As an executive chef, my Uncle Larry gets culinary inspiration from a variety of places, including my Nana’s recipe box. Of course in order to use family recipes for commercial purposes, he has had to make some serious measurement conversions. This means that when I want to make one of Nana’s famously delicious family recipes at home, Uncle Larry sends it to me with instructions like: “Divide by 40 to get a reasonable size recipe.” Somehow I still always end up with enough food to feed an army.
Maybe it’s the stereotypical Jewish mother in me that’s to blame, but whenever we host a dinner or event, I stress over having enough food. “I’ll just make one more side dish to go along with the other four, just to be safe,” I’ll rationalize. Inevitably, we have leftovers for days.
Oddly enough, there are leftovers in the Torah. It makes sense when you think about it. When you’re feeding an entire Israelite nation, there’s no way to anticipate the precise needs of every meal. Our parshah this week, parshatBo, is notable for containing the commandment to observe Passover, but it also contains helpful hints about what to do with seder meal leftovers. The narrative picks up with the final plagues that God is sending to Egypt and continues with the holiday of Passover, teaching the Israelites what it means to build a community, beginning with the first laws of their calendar. The text ends with arguably one of the most important commandments we have – that of telling the story of the Exodus in every generation.
In Exodus chapter 12, God gives the commandments for the Passover sacrifice, specifying that each family is to sacrifice their own lamb. But in verse 4 God states, “But if the household is too small for a lamb, let him share one with a neighbor who dwells nearby, in proportion to the number of persons: you shall contribute for the lamb according to what each household will eat.” The Torah teaches that Passover, like a great number of our Jewish traditions, is a family celebration. Specifically, it is meant to be celebrated communally, not in isolation. An abundance of food is simply another reason to share the celebration.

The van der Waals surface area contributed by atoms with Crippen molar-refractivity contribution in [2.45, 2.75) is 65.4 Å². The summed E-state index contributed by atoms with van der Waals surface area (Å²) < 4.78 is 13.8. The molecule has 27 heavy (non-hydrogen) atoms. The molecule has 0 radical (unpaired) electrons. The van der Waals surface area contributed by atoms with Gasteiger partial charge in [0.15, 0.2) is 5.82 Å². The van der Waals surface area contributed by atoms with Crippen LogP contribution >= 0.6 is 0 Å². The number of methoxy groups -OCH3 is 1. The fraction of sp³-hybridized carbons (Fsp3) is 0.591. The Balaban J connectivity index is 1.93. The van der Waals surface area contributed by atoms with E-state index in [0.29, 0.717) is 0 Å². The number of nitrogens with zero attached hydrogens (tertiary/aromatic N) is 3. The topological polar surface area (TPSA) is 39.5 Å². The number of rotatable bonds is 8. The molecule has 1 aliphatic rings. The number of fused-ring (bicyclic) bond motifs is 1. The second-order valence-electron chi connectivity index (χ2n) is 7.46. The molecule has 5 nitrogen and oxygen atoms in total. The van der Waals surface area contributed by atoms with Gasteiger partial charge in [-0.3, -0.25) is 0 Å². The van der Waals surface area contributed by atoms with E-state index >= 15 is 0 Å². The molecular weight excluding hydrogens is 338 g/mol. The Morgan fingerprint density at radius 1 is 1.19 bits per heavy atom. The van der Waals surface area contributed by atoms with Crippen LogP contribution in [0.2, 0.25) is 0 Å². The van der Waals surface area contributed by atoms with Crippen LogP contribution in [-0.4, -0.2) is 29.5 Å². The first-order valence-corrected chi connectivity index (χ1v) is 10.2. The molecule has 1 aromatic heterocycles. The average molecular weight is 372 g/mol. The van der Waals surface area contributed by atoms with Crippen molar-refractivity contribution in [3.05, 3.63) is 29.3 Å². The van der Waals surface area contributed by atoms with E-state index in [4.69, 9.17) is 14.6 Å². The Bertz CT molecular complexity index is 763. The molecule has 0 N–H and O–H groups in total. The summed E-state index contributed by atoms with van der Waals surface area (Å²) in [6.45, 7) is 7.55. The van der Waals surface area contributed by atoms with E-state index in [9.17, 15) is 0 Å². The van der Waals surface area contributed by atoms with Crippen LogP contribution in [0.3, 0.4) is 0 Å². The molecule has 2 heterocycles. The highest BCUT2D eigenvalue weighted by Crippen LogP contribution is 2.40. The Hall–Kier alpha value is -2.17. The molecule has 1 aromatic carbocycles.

According to Samson Raphael Hirsch, the paschal sacrifice teaches that we are to “let those whose households are too small to absorb all the blessings that God has given them seek out their neighbors and share the bounty with them.” It is our responsibility to sustain others in our community with our “leftovers.”
Nowhere is there a better reminder that we celebrate best when we celebrate together. Every time I make one of Nana’s recipes (thanks to Uncle Larry’s assistance), it takes me back to the big dinners I remember with family and friends. These shared experiences are just as much a part of living Judaism as anything else. By the way, does anyone need two kugels and a challah?